• In the meantime, heat the coconut cream, condensed milk and the caster sugar to a medium heat to melt sugar and loosen the coconut cream. At this stage its also delicious to add a bruised stick of lemongrass and allow to infuse. Once warm add the cooked sticky rice, combine using a whisk and cling film the container, the remaining heat in the container from the hot rice will aid the rice in absorbing the sweet coconut liquid. Leave this closed for at least 10 minutes to ensure it has come together, it should be a thick, rice pudding like consistency.
  • In the meantime, warm the black sesame seeds in the oven, not for long, around 2 minutes at 180 degrees, then remove and sprinkle with salt.
  • Lastly, peel the mangoes by firstly removing the skin. Next slice an end off to the stone so you can see the location of the flat sides of the stone with your eyes, imagine the mango has a flat, oval shaped disk in the middle of it, this is what you want to remove. Next carefully run a small knife along the flat sides of the mango, moving the mango with one hand as you gently guide the knife to separate the flesh from the stone with the other. Once you have all 4 halves, slice them into bite-sized chunks.
  • Plate up by placing the sticky rice in the center of the plate with the slice mango prettily place over it,  finish with a pinch of the salted black sesame seeds over the top.
Mango sticky with condensed milk & salted black sesame seeds (photo by Kaleem Hyder)

Photograph take by Kaleem Hyder @ka1eem

Thanks very much for stopping by at ‘Articuleat’ and I hope you have enjoyed your stay. I always look forward to your feedback so please don’t hesitate to get in touch for any reason whatsoever – I will reply as swiftly as possible.

 

See you next time,

Cheers,

Sebbyholmes

 

Smokey, Spiced Red Curry Sausage, Lime Leaf & Wild Ginger with Gola Curry Dip

photograph taken by Zeren Wilson @bittenandwritten

photograph taken by Zeren Wilson @bittenandwritten

Did you know that every time a human being is born onto this planet, statistically three sausages are made! Scientists have coined it the ‘three baby sausage ratio’. Now that, is in absolutely no way true (well, I don’t think it is?), but at least I’ve caught your attention now.

This is an absolute banger of a dish, smokey, salty, spicy, sweet and sour, everything a person with a taste for Thai would expect in a meal. Now it’s a pretty lengthy dish to create given that two curry pastes need to be made in order to make the red curry for the sausage and the gola curry for a dip. However I have three reasons that may persuade you to go through the efforts to complete the whole recipe. Firstly, it tastes bloody great, secondly both the red and the gola paste can be kept in the fridge for use in an endless array of other delicious recipes, and lastly if you really can’t be arsed to cook the whole thing but Zeren’s lovely picture is making you want to eat it, just make the sausage and serve with some sweet chilli sauce and herbs, I guarantee you’ll still love it.

There are a couple more optional extras in this dish which you can avoid if you’d like to, as there are simple short cuts (although as you know if you read my blog, I always urge you to try the long way at least once, you can taste the difference). Firstly, I made my own coconut cream to use within the gola curry whilst cooking it out. This obviously takes a little longer than opening a tin, however the difference in taste is phenomenal, if you’ve never tried fresh coconut cream before, think about the difference in taste between a fresh pint of milk and those little sachets you get free in hotel rooms – you get the idea. Now don’t get me wrong, we don’t all have the time to make our own coconut cream all the time, but it’s definitely worth having a mess around with.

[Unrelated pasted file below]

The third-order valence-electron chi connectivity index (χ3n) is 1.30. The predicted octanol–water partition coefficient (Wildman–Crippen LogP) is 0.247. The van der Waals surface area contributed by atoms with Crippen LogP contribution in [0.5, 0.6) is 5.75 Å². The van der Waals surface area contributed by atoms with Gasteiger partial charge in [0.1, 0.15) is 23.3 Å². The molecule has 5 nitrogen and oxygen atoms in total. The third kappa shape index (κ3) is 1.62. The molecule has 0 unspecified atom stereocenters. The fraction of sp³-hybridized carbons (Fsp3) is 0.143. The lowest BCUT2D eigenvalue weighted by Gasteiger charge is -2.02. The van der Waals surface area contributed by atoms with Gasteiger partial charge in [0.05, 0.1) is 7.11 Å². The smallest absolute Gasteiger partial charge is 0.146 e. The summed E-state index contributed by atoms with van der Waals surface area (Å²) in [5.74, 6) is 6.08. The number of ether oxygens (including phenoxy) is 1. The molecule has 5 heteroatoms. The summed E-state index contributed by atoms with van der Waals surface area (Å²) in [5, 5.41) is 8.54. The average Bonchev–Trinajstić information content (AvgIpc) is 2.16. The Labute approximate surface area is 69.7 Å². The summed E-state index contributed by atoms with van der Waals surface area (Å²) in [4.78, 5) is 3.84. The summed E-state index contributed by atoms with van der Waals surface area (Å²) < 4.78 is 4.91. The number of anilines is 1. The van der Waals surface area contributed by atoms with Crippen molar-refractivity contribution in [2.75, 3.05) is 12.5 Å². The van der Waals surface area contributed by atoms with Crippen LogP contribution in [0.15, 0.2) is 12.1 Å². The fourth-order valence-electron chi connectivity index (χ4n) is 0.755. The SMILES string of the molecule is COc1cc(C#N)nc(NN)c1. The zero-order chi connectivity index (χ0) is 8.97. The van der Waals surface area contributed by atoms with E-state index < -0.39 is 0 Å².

Just bare in mind that in order to complete this recipe with success its important for you to purchase a heavy, granite pestle and mortar. When making any curry paste, the objective is to combine flavours with brute force. Therefore a heavy weighted pestle and mortar is the fastest way to victory. Trust me, I first brought a wooden one for use at home and I spent entire evenings bashing coriander root until my hands hurt and I swear it just got bigger. Right then lets get started.

Ingredients

(serves around 3/4 people, makes 12-15 sausages)

When weighing ingredients for these curry pastes I use a small cup (this holds roughly 300ml’s of liquid), this makes more than enough paste for this recipe, however its worth making a little more if you’re going to put in the effort to make it properly.

(for the red curry paste)

-5 cups, large dried red chillies, soaked in warm water to soften, drained, de-seeded

-6 cups, peeled garlic cloves

-6 cups, peeled banana shallots

-5 cups lemongrass, outer sheath’s remove, topped and tailed

-3 cups, peeled galangal

-2 cups, coriander root, cleaned

-1 cup, roasted gapi paste (fermented shrimp)

-45g, white pepper, toasted and spice ground to powder

-45g, coriander seeds, toasted and spice ground to powder

-45g, cumin seeds, toasted and spice ground to powder

-large pinch of coarse salt

(for the gola paste)

-1.5 cups,  large dried red chillies, soaked in warm water to soften, drained, de-seeded

-1/2 cup, cleaned coriander roots

-2.5 cups, peeled banana shallots

-2.5 cups, peeled garlic

-2.5 cups, peeled ginger

-2.5 cups, desiccated coconut

-1 cups, roasted peanuts

-large pinch of coarse salt

(for everything else)

-1kg, smoked pork belly mince, ask a butcher to make it roughly 20% fat, to 80% meat. If you cant get hold of smoked pork belly then just cold smoke it yourself in a closed barbecue. I will make sure to pu up a post explaining a few simple ways to do this over the next few weeks)

-Kaffir lime leaf, jullienned, finely chopped

-200ml, coconut cream

-50ml, vegetable stock

-150g, palm sugar (soft brown sugar will do)

-200ml, fish sauce